- Morin, R.L. (1997). Gravity and magnetic maps of part of the Drenchwater Creek stratiform zinc-lead-silver deposit, Howard Pass quadrangle, northwestern Brooks Range, Alaska [Open-file report 97-705]. Menlo Park, CA: U.S. Department of the Interior, U.S. Geological Survey.
- Morin, R.L. (1997). Gravity models of Abby Creek and Bion barite deposits, Howard Pass quadrangle, northwestern Brooks Range, Alaska [U.S. Geological Survey Open-file Report 97-704]. Menlo Park, CA: U.S. Department of the Interior, U.S. Geological Survey.
- Mull, C.G. et al. (1994). Geologic map of the Killik River quadrangle, Brooks Range, Alaska [U.S. Geological Survey Open-file Report 94-679]. Reston, Va: U.S. Department of the Interior, U.S. Geological Survey.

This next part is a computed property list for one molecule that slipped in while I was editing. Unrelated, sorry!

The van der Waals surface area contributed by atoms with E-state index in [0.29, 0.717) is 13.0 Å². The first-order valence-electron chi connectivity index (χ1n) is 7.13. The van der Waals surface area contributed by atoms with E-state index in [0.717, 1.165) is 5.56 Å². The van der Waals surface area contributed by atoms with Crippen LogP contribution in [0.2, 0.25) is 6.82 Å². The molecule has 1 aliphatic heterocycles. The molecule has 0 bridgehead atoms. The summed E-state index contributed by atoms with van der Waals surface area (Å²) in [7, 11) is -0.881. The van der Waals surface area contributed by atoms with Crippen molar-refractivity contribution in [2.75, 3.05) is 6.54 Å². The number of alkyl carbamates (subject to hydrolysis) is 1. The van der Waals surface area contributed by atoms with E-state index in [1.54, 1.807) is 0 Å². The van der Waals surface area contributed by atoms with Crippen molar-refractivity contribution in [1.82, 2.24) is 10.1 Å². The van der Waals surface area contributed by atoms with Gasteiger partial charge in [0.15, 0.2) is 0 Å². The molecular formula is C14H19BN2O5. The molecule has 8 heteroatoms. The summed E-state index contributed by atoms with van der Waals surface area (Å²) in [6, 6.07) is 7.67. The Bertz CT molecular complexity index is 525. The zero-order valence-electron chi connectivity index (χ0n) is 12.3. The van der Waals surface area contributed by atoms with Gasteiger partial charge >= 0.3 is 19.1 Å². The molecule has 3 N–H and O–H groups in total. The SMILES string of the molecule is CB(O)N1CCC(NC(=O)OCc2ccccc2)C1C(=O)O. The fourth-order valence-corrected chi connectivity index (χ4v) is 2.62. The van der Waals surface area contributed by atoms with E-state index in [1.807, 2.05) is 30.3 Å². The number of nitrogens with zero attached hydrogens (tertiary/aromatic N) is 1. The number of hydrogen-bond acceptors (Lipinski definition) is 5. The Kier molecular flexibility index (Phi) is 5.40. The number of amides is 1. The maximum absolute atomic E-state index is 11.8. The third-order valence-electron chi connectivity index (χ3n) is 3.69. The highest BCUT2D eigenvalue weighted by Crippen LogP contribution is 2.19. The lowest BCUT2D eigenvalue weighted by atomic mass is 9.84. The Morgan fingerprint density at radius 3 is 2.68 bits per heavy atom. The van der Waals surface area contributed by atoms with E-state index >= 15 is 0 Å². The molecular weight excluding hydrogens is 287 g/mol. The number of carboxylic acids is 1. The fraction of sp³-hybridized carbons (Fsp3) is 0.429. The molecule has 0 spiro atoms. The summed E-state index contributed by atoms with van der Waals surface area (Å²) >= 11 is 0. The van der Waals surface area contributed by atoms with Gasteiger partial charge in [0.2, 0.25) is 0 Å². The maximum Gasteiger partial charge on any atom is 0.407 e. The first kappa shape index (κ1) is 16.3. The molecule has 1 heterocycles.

- Nelson, P.H. et al. (2006). Potential tight gas resources in a frontier province, Jurassic through Tertiary strata beneath the Brooks Range foothills, Arctic Alaska U.S. Geological Survey Open-file Report 2006-1172. Reston, VA: U.S. Department of the Interior, U.S. Geological Survey.
- U.S. Department of the Interior, U.S. Geological Survey. (2003). The natural dispersal of metals to the environment in the Wulik River-Ikalukrok Creek area, western Brooks Range, Alaska U.S. Geological Survey Fact Sheet 107-03. Reston, VA: author.
- U.S. Department of the Interior, U.S. Geological Survey. (1995). Natural environmental effects of silver-lead-zinc deposits in the Brooks Range, Alaska U.S. Geological Survey Fact Sheet 092-95. Reston, VA: author.